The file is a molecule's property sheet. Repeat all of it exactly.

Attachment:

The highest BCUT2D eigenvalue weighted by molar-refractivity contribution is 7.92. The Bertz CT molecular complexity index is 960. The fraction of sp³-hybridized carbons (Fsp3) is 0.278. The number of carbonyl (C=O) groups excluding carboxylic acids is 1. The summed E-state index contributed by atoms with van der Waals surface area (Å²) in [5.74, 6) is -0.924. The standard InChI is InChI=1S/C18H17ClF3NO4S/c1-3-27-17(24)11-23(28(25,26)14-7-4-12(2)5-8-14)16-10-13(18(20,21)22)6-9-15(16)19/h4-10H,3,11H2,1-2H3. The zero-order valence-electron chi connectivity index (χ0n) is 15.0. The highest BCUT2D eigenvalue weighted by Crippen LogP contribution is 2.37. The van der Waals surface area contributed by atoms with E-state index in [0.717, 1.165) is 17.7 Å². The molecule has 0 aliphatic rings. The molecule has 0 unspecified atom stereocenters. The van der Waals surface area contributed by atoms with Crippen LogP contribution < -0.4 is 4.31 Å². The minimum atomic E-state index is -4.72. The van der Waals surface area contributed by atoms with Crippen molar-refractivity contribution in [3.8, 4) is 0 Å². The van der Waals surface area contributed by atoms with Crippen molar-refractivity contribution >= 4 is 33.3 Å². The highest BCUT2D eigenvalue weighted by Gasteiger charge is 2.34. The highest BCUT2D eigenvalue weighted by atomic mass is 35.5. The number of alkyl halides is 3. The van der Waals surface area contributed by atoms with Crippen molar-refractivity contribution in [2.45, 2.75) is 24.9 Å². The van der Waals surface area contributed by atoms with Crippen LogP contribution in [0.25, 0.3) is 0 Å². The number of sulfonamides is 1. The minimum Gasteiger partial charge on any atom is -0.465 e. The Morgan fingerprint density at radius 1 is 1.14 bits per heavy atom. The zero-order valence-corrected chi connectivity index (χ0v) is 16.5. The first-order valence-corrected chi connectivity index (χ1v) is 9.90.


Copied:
The highest BCUT2D eigenvalue weighted by molar-refractivity contribution is 7.92. The Bertz CT molecular complexity index is 960. The fraction of sp³-hybridized carbons (Fsp3) is 0.278. The number of carbonyl (C=O) groups excluding carboxylic acids is 1. The summed E-state index contributed by atoms with van der Waals surface area (Å²) in [5.74, 6) is -0.924. The standard InChI is InChI=1S/C18H17ClF3NO4S/c1-3-27-17(24)11-23(28(25,26)14-7-4-12(2)5-8-14)16-10-13(18(20,21)22)6-9-15(16)19/h4-10H,3,11H2,1-2H3. The zero-order valence-electron chi connectivity index (χ0n) is 15.0. The highest BCUT2D eigenvalue weighted by Crippen LogP contribution is 2.37. The van der Waals surface area contributed by atoms with E-state index in [0.717, 1.165) is 17.7 Å². The molecule has 0 aliphatic rings. The molecule has 0 unspecified atom stereocenters. The van der Waals surface area contributed by atoms with Crippen LogP contribution < -0.4 is 4.31 Å². The minimum atomic E-state index is -4.72. The van der Waals surface area contributed by atoms with Crippen molar-refractivity contribution in [3.8, 4) is 0 Å². The van der Waals surface area contributed by atoms with Crippen molar-refractivity contribution >= 4 is 33.3 Å². The highest BCUT2D eigenvalue weighted by Gasteiger charge is 2.34. The highest BCUT2D eigenvalue weighted by atomic mass is 35.5. The number of alkyl halides is 3. The van der Waals surface area contributed by atoms with Crippen molar-refractivity contribution in [2.45, 2.75) is 24.9 Å². The van der Waals surface area contributed by atoms with Crippen LogP contribution in [0.25, 0.3) is 0 Å². The number of sulfonamides is 1. The minimum Gasteiger partial charge on any atom is -0.465 e. The Morgan fingerprint density at radius 1 is 1.14 bits per heavy atom. The zero-order valence-corrected chi connectivity index (χ0v) is 16.5. The first-order valence-corrected chi connectivity index (χ1v) is 9.90.